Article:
Other Alternatives To Taking A Hardship Withdrawal Or Loan From Your 401
- Temporarily stop contributing to your employers 401 to free up some additional cash each pay period. Be sure to start contributing again as soon as you can, since foregoing the employer match can be extremely costly in the long run.
- Transfer higher interest rate credit card balances to a lower rate card to free up some cash or take advantage of a new credit card offer with a low interest rate for purchases .
- Take out a home equity line of credit, home equity loan or personal loan.
- Borrow from your whole life or universal life insurance policy some permanent life insurance policies allow you to access funds on a tax-advantaged basis through a loan or withdrawal, generally taken after your first policy anniversary.
- Take on a second job to temporarily increase cash flow or tap into family or community resources, such as a non-profit credit counseling service, if debt is a big issue.
- Downsize to reduce expenses, get a roommate and/or sell unneeded items.
What To Ask Yourself Before Making A Withdrawal From Your Retirement Account
There are many valid reasons for dipping into your retirement savings early. However, try to avoid the mindset that your retirement money is accessible. Retirement may feel like an intangible future event, but hopefully, it will be your reality some day. So before you take any money out, ask yourself: Do you actually need the money now?
Think of it this way: Rather than putting money away, you are actually paying it forward. If you are relatively early on in your career, your present self may be unattached and flexible. But your future self may be none of those things. Pay it forward. Do not allow lifestyle inflation to put your future self in a bind.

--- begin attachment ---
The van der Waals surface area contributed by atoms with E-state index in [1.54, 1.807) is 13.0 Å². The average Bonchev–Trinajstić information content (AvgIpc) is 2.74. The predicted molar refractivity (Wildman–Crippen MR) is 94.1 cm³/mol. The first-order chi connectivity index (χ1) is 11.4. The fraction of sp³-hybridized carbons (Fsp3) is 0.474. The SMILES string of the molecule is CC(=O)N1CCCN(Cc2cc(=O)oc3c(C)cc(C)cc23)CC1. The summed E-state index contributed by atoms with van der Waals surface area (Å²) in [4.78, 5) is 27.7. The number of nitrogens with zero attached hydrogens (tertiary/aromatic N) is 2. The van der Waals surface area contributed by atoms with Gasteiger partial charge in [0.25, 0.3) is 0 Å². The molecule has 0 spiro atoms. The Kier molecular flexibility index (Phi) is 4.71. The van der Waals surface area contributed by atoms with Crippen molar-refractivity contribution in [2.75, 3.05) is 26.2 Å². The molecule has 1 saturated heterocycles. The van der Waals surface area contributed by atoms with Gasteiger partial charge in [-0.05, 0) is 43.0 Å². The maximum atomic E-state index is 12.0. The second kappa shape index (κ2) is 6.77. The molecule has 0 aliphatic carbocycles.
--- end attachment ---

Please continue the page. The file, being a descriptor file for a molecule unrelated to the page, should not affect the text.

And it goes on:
With all this talk of 10% penalties, and not touching the money until youre retired, we should point out that there is a solution if you feel the need to be able to access your retirement funds before you reach age 59 ½ without penalty.
Contribute to a Roth IRA, if you qualify for one.
Because contributions to Roth accounts are after tax, you are typically able to withdraw from one with fewer consequences. Keep in mind that there are income limits on contributing to Roth IRAs, and that you will still be taxed if you withdraw the funds early or before the account has aged five years, but some people find the ease of access comforting.
For some folks, however, a Roth-type account is not easily available or accessible to them.
What Are The Penalty
The IRS permits withdrawals without a penalty for certain specific uses, including to cover college tuition and to pay the down payment on a first home. It terms these “exceptions,” but they also are exemptions from the penalty it imposes on most early withdrawals.
It also allows hardship withdrawals to cover an immediate and pressing need.